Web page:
The Quicken Loans HVI is the only view of home value trends based solely on appraisal data from home purchases and mortgage refinances. This produces a wide data set and is focused on appraisals, one of the most important pieces of information to the mortgage process.

The HPPI and HVI are released on the second Tuesday of every month. Both of the reports are created with Quicken Loans’ propriety mortgage data from the 50-state lenders’ mortgage activity across all 3,000+ counties. The indexes are examined nationally, in four geographic regions and the HPPI is reported for 27 major metropolitan areas. All indexes, along with downloadable tables and graphs can be found at QuickenLoans.com/Indexes.

About Quicken Loans
Detroit-based Quicken Loans Inc. is the nation’s second largest retail home mortgage lender. The company closed more than $300 billion of mortgage volume across all 50 states between 2013 and 2016. Quicken Loans moved its headquarters to downtown Detroit in 2010, and now more than 17,000 team members from Quicken Loans and its Family of Companies work in the city’s urban core. The company generates loan production from web centers located in Detroit, Cleveland and Scottsdale, Arizona. The company also operates a centralized loan processing facility in Detroit, as well as its San Diego-based One Reverse Mortgage unit. Quicken Loans ranked “Highest in Customer Satisfaction for Primary Mortgage Origination” in the United States by J.D. Power for the past seven consecutive years, 2010 – 2017, and highest in customer satisfaction among all mortgage servicers the past four years, 2014 – 2017.

Quicken Loans was ranked #10 on FORTUNE magazine’s annual “100 Best Companies to Work For” list in 2017, and has been among the top-30 companies for the past 14 consecutive years. The company has been recognized as one of Computerworld magazine’s ‘100 Best Places to Work in IT’ the past 13 years, ranking #1 for eight of the past twelve years including 2017. The company is a wholly-owned subsidiary of Rock Holdings, Inc., the parent company of several FinTech and related businesses. Quicken Loans is also the flagship business of Dan Gilbert’s Family of Companies comprising nearly 100 affiliated businesses spanning multiple industries. For more information and company news visit QuickenLoans.com/press-room.

Tax Reform Could Deliver a Tax Hike for Homeowners: New Research

Washington, D.C. – May 18, 2017 (PRNewswire) While tax reform proposals swirling around Washington, D.C., promise lower tax bills for American families, new estimates indicate that many middle-income homeowners may actually see a tax increase if those proposals go through.

NAR logo

The study, “Impact of Tax Reform Options on Owner-Occupied Housing,” illustrates the effects of a tax plan that echoes certain elements of the “Better Way for Tax Reform” or “Blueprint” proposal released last year, as well as the White House tax reform outline released in April, to which the National Association of Realtors® responded.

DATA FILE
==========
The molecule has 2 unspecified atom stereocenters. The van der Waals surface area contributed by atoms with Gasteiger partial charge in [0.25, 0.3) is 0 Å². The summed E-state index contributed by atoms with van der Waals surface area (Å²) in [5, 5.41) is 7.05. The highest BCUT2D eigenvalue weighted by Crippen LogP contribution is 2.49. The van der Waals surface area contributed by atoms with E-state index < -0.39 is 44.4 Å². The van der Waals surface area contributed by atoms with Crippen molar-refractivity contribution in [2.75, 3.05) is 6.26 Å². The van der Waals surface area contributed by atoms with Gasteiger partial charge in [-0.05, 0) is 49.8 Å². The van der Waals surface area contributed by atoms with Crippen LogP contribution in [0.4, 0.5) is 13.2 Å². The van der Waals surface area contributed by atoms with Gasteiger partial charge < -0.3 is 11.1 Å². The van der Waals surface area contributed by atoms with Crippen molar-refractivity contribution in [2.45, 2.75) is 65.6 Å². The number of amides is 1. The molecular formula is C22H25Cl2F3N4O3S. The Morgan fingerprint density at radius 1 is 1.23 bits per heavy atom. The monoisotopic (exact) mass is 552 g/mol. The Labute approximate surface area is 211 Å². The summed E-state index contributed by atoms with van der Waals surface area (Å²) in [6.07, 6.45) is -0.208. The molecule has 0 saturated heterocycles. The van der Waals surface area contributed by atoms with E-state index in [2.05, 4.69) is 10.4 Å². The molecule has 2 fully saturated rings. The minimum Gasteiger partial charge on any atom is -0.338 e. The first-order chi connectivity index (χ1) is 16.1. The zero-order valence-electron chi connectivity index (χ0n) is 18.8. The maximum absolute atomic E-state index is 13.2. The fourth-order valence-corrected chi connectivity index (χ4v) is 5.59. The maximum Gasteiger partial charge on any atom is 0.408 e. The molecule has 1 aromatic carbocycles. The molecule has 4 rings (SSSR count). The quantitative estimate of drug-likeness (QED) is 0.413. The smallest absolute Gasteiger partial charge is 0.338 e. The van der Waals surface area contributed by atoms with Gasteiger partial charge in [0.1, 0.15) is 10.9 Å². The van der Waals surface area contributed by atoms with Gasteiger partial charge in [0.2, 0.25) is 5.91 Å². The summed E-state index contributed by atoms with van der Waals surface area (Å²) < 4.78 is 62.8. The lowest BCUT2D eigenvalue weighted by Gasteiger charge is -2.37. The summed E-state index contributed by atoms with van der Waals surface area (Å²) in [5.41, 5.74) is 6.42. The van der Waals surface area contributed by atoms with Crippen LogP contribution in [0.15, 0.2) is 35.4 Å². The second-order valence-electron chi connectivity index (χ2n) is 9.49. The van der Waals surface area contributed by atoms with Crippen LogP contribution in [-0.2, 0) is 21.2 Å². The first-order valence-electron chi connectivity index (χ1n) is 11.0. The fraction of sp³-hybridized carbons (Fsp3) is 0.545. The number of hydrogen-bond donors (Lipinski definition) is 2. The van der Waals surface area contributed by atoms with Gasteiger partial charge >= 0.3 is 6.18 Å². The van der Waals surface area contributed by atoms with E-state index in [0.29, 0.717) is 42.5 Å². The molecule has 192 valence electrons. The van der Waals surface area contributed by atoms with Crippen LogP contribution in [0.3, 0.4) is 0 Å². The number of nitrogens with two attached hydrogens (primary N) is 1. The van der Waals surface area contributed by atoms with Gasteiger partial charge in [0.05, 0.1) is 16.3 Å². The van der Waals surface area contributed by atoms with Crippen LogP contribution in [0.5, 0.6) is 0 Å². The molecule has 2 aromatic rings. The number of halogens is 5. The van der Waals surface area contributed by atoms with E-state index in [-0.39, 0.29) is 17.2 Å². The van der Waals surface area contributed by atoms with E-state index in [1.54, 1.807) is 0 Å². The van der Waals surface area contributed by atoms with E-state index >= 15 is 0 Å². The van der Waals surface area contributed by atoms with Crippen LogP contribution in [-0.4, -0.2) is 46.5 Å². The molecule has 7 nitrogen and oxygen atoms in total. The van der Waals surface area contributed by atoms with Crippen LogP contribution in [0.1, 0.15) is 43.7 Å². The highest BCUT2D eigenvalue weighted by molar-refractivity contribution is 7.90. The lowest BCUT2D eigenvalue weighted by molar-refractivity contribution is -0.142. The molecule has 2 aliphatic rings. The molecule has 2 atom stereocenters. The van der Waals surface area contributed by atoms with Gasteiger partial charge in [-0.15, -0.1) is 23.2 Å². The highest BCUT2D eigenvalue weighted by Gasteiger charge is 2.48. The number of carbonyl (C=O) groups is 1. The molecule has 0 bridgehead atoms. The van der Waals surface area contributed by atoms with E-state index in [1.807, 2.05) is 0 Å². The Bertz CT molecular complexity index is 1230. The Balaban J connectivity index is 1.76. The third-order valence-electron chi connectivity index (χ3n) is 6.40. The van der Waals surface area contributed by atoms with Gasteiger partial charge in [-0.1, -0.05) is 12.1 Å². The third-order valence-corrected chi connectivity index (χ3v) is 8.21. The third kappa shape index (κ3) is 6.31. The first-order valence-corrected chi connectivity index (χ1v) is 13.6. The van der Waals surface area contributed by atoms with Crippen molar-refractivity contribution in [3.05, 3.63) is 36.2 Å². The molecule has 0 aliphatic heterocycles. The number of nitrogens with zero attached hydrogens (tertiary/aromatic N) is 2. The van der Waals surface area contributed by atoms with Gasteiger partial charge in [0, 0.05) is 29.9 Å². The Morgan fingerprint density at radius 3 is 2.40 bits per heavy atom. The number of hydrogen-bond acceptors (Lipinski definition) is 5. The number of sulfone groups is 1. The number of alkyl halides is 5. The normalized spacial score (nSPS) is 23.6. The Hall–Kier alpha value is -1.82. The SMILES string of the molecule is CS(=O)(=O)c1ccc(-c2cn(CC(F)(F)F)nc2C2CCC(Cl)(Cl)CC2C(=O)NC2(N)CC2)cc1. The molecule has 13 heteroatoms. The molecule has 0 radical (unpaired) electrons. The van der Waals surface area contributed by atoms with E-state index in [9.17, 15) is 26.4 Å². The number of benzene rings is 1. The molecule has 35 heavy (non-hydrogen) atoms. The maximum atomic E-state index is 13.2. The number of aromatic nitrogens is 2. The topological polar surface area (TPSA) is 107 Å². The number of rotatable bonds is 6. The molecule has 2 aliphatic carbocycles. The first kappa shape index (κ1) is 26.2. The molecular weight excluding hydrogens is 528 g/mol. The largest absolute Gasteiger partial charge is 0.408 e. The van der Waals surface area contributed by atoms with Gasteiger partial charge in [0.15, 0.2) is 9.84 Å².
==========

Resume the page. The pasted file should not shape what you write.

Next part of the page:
While most individuals would see a tax decrease under such a proposal, the study estimates that many middle-class homeowners could in fact see a net average tax increase. Homeowners with adjusted gross incomes between $50,000 and $200,000 would see their taxes rise by an average of $815. The study also estimates that combined tax savings from claiming the mortgage interest deduction and real estate property tax deductions would drop 82 percent between the 2018 and 2027 period.

“Tax reform and lower rates are worthy goals, but only if we can achieve them in a fiscally responsible way,” said NAR president William E. Brown, a second-generation Realtor® from Alamo, California and founder of Investment Properties. “Balancing tax reform on the backs of homeowners isn’t an option.”

The study, which was commissioned by NAR and prepared by PwC (PricewaterhouseCoopers), estimates that this tax increase would result from the interaction of several provisions in the reforms under consideration. For many homeowners that currently benefit from the mortgage interest deduction, the elimination of other itemized deductions and personal exemptions would cause their taxes to rise, even if they elected to take the increased standard deduction. For others, the elimination of the state and local tax deduction alone would result in higher federal income taxes.

In addition to increasing taxes on many middle-income homeowners, the report finds that such a proposal could cause home values to fall by an average of more than 10 percent in the near term. In areas with higher property taxes or state income taxes, the drop could be even greater. Although the study doesn’t directly analyze the “Better Way for Tax Reform” plan or the recent White House outline, it examines a proposal with many similar elements.

Those elements include lowering and consolidating marginal tax rates to only three rates, setting a top income tax rate of 33 percent, doubling the standard deduction, eliminating all itemized deductions (other than charitable contributions and mortgage interest) and personal exemptions, eliminating the alternative minimum tax, and capping the tax rate on pass-through business income at 25 percent.

PwC estimated that roughly 35 million households will claim the mortgage interest deduction in 2018, three quarters of which have incomes between $50,000 and $200,000. According to NAR, roughly 70 percent of those eligible for the MID claim it in a given tax year.

“A tax reform proposal that hikes taxes for homeowners is a raw deal, and consumers know it,” said Brown. “Leaders in Washington who are driving tax reform have shown every indication that they have the best of intentions, and we’re hopeful they’ll consider our study as this process plays out in the months ahead.”

The National Association of Realtors®, “The Voice for Real Estate,” is America’s largest trade association, representing over 1.2 million members involved in all aspects of the residential and commercial real estate industries.

Information about NAR is available at www.realtor.org. This and other news releases are posted in the “News, Blogs and Video” tab on the website.